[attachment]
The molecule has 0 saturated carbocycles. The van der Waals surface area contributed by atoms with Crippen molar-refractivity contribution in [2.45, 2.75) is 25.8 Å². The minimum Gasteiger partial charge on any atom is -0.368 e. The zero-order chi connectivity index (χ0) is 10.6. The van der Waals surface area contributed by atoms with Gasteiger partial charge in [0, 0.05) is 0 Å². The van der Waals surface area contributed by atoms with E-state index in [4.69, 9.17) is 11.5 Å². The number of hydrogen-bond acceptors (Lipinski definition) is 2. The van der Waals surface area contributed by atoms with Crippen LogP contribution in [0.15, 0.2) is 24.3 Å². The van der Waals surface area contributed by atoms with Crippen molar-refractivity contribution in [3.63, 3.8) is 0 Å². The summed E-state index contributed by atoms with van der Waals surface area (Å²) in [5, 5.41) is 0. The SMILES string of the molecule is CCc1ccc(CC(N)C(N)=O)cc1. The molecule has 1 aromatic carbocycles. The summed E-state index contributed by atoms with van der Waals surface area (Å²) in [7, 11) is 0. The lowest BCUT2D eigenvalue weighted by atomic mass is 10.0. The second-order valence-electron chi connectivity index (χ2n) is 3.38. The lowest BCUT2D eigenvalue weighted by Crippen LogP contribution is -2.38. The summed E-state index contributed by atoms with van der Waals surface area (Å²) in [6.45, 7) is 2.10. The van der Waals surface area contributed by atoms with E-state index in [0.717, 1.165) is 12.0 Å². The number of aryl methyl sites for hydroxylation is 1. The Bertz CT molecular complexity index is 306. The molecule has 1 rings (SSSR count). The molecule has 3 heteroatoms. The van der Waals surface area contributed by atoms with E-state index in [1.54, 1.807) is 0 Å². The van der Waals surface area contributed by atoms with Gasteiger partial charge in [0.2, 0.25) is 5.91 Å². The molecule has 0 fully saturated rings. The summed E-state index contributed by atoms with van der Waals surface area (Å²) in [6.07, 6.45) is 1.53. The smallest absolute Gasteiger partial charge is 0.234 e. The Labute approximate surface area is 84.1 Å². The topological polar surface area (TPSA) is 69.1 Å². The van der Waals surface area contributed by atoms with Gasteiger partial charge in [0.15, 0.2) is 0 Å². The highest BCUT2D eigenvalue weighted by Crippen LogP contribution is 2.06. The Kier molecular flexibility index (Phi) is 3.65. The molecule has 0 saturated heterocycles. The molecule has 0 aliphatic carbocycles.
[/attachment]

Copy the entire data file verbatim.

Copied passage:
The molecule has 0 saturated carbocycles. The van der Waals surface area contributed by atoms with Crippen molar-refractivity contribution in [2.45, 2.75) is 25.8 Å². The minimum Gasteiger partial charge on any atom is -0.368 e. The zero-order chi connectivity index (χ0) is 10.6. The van der Waals surface area contributed by atoms with Gasteiger partial charge in [0, 0.05) is 0 Å². The van der Waals surface area contributed by atoms with E-state index in [4.69, 9.17) is 11.5 Å². The number of hydrogen-bond acceptors (Lipinski definition) is 2. The van der Waals surface area contributed by atoms with Crippen LogP contribution in [0.15, 0.2) is 24.3 Å². The van der Waals surface area contributed by atoms with Crippen molar-refractivity contribution in [3.63, 3.8) is 0 Å². The summed E-state index contributed by atoms with van der Waals surface area (Å²) in [5, 5.41) is 0. The SMILES string of the molecule is CCc1ccc(CC(N)C(N)=O)cc1. The molecule has 1 aromatic carbocycles. The summed E-state index contributed by atoms with van der Waals surface area (Å²) in [7, 11) is 0. The lowest BCUT2D eigenvalue weighted by atomic mass is 10.0. The second-order valence-electron chi connectivity index (χ2n) is 3.38. The lowest BCUT2D eigenvalue weighted by Crippen LogP contribution is -2.38. The summed E-state index contributed by atoms with van der Waals surface area (Å²) in [6.45, 7) is 2.10. The van der Waals surface area contributed by atoms with E-state index in [0.717, 1.165) is 12.0 Å². The number of aryl methyl sites for hydroxylation is 1. The Bertz CT molecular complexity index is 306. The molecule has 1 rings (SSSR count). The molecule has 3 heteroatoms. The van der Waals surface area contributed by atoms with E-state index in [1.54, 1.807) is 0 Å². The van der Waals surface area contributed by atoms with Gasteiger partial charge in [0.2, 0.25) is 5.91 Å². The molecule has 0 fully saturated rings. The summed E-state index contributed by atoms with van der Waals surface area (Å²) in [6.07, 6.45) is 1.53. The smallest absolute Gasteiger partial charge is 0.234 e. The Labute approximate surface area is 84.1 Å². The topological polar surface area (TPSA) is 69.1 Å². The van der Waals surface area contributed by atoms with Gasteiger partial charge in [0.15, 0.2) is 0 Å². The highest BCUT2D eigenvalue weighted by Crippen LogP contribution is 2.06. The Kier molecular flexibility index (Phi) is 3.65. The molecule has 0 saturated heterocycles. The molecule has 0 aliphatic carbocycles.